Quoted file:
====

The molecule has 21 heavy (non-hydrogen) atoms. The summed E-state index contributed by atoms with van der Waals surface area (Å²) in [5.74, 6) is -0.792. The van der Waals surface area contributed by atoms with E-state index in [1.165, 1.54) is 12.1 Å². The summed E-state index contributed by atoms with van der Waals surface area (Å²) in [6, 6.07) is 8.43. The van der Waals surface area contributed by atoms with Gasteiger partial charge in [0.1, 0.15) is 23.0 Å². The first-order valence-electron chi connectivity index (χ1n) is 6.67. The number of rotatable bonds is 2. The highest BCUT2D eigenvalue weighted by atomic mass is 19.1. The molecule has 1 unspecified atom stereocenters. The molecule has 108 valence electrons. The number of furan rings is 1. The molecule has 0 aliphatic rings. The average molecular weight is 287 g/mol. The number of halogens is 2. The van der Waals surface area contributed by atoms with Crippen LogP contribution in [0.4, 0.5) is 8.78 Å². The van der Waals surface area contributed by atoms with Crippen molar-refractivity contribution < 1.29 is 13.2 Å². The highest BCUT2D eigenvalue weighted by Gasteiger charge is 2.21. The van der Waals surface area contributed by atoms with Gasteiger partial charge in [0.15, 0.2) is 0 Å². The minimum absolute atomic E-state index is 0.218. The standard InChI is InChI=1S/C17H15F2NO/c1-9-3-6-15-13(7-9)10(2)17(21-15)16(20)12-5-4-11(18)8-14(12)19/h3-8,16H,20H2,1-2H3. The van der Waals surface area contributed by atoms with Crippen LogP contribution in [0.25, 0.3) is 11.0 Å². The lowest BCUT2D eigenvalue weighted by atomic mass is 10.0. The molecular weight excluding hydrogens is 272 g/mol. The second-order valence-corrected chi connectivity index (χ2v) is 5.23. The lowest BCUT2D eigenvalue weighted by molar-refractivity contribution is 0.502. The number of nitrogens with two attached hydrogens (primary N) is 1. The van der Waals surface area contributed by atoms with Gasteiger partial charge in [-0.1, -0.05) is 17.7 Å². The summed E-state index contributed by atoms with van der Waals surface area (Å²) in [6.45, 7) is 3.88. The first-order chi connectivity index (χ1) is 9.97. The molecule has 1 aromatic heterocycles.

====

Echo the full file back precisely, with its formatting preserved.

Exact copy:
The molecule has 21 heavy (non-hydrogen) atoms. The summed E-state index contributed by atoms with van der Waals surface area (Å²) in [5.74, 6) is -0.792. The van der Waals surface area contributed by atoms with E-state index in [1.165, 1.54) is 12.1 Å². The summed E-state index contributed by atoms with van der Waals surface area (Å²) in [6, 6.07) is 8.43. The van der Waals surface area contributed by atoms with Gasteiger partial charge in [0.1, 0.15) is 23.0 Å². The first-order valence-electron chi connectivity index (χ1n) is 6.67. The number of rotatable bonds is 2. The highest BCUT2D eigenvalue weighted by atomic mass is 19.1. The molecule has 1 unspecified atom stereocenters. The molecule has 108 valence electrons. The number of furan rings is 1. The molecule has 0 aliphatic rings. The average molecular weight is 287 g/mol. The number of halogens is 2. The van der Waals surface area contributed by atoms with Crippen LogP contribution in [0.4, 0.5) is 8.78 Å². The van der Waals surface area contributed by atoms with Crippen molar-refractivity contribution < 1.29 is 13.2 Å². The highest BCUT2D eigenvalue weighted by Gasteiger charge is 2.21. The van der Waals surface area contributed by atoms with Gasteiger partial charge in [0.15, 0.2) is 0 Å². The minimum absolute atomic E-state index is 0.218. The standard InChI is InChI=1S/C17H15F2NO/c1-9-3-6-15-13(7-9)10(2)17(21-15)16(20)12-5-4-11(18)8-14(12)19/h3-8,16H,20H2,1-2H3. The van der Waals surface area contributed by atoms with Crippen LogP contribution in [0.25, 0.3) is 11.0 Å². The lowest BCUT2D eigenvalue weighted by atomic mass is 10.0. The molecular weight excluding hydrogens is 272 g/mol. The second-order valence-corrected chi connectivity index (χ2v) is 5.23. The lowest BCUT2D eigenvalue weighted by molar-refractivity contribution is 0.502. The number of nitrogens with two attached hydrogens (primary N) is 1. The van der Waals surface area contributed by atoms with Gasteiger partial charge in [-0.1, -0.05) is 17.7 Å². The summed E-state index contributed by atoms with van der Waals surface area (Å²) in [6.45, 7) is 3.88. The first-order chi connectivity index (χ1) is 9.97. The molecule has 1 aromatic heterocycles.